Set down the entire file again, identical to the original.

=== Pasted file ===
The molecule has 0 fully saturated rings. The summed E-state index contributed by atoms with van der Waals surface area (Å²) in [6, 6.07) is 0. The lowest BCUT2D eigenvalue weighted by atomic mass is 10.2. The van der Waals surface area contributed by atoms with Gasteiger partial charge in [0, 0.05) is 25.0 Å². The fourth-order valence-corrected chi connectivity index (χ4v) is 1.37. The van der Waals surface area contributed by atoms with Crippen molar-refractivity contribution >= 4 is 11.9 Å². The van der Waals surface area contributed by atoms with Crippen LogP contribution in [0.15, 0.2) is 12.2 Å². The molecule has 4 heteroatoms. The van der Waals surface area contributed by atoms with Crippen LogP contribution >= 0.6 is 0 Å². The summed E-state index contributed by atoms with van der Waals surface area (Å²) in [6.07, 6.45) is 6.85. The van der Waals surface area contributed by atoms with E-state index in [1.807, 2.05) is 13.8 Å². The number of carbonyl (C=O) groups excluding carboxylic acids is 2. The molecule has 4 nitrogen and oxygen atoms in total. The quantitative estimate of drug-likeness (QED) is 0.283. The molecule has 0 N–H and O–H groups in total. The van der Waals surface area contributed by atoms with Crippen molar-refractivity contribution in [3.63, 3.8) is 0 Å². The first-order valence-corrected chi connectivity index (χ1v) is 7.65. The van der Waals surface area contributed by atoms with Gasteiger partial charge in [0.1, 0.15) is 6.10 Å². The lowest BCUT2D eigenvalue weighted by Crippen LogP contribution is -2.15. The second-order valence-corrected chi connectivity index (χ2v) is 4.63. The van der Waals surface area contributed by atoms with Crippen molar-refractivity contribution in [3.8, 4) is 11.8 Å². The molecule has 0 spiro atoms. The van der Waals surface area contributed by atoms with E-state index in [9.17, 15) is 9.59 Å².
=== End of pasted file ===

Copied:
The molecule has 0 fully saturated rings. The summed E-state index contributed by atoms with van der Waals surface area (Å²) in [6, 6.07) is 0. The lowest BCUT2D eigenvalue weighted by atomic mass is 10.2. The van der Waals surface area contributed by atoms with Gasteiger partial charge in [0, 0.05) is 25.0 Å². The fourth-order valence-corrected chi connectivity index (χ4v) is 1.37. The van der Waals surface area contributed by atoms with Crippen molar-refractivity contribution >= 4 is 11.9 Å². The van der Waals surface area contributed by atoms with Crippen LogP contribution in [0.15, 0.2) is 12.2 Å². The molecule has 4 heteroatoms. The van der Waals surface area contributed by atoms with Crippen LogP contribution >= 0.6 is 0 Å². The summed E-state index contributed by atoms with van der Waals surface area (Å²) in [6.07, 6.45) is 6.85. The van der Waals surface area contributed by atoms with E-state index in [1.807, 2.05) is 13.8 Å². The number of carbonyl (C=O) groups excluding carboxylic acids is 2. The molecule has 4 nitrogen and oxygen atoms in total. The quantitative estimate of drug-likeness (QED) is 0.283. The molecule has 0 N–H and O–H groups in total. The van der Waals surface area contributed by atoms with Crippen molar-refractivity contribution in [3.63, 3.8) is 0 Å². The first-order valence-corrected chi connectivity index (χ1v) is 7.65. The van der Waals surface area contributed by atoms with Gasteiger partial charge in [0.1, 0.15) is 6.10 Å². The lowest BCUT2D eigenvalue weighted by Crippen LogP contribution is -2.15. The second-order valence-corrected chi connectivity index (χ2v) is 4.63. The van der Waals surface area contributed by atoms with Crippen molar-refractivity contribution in [3.8, 4) is 11.8 Å². The molecule has 0 spiro atoms. The van der Waals surface area contributed by atoms with E-state index in [9.17, 15) is 9.59 Å².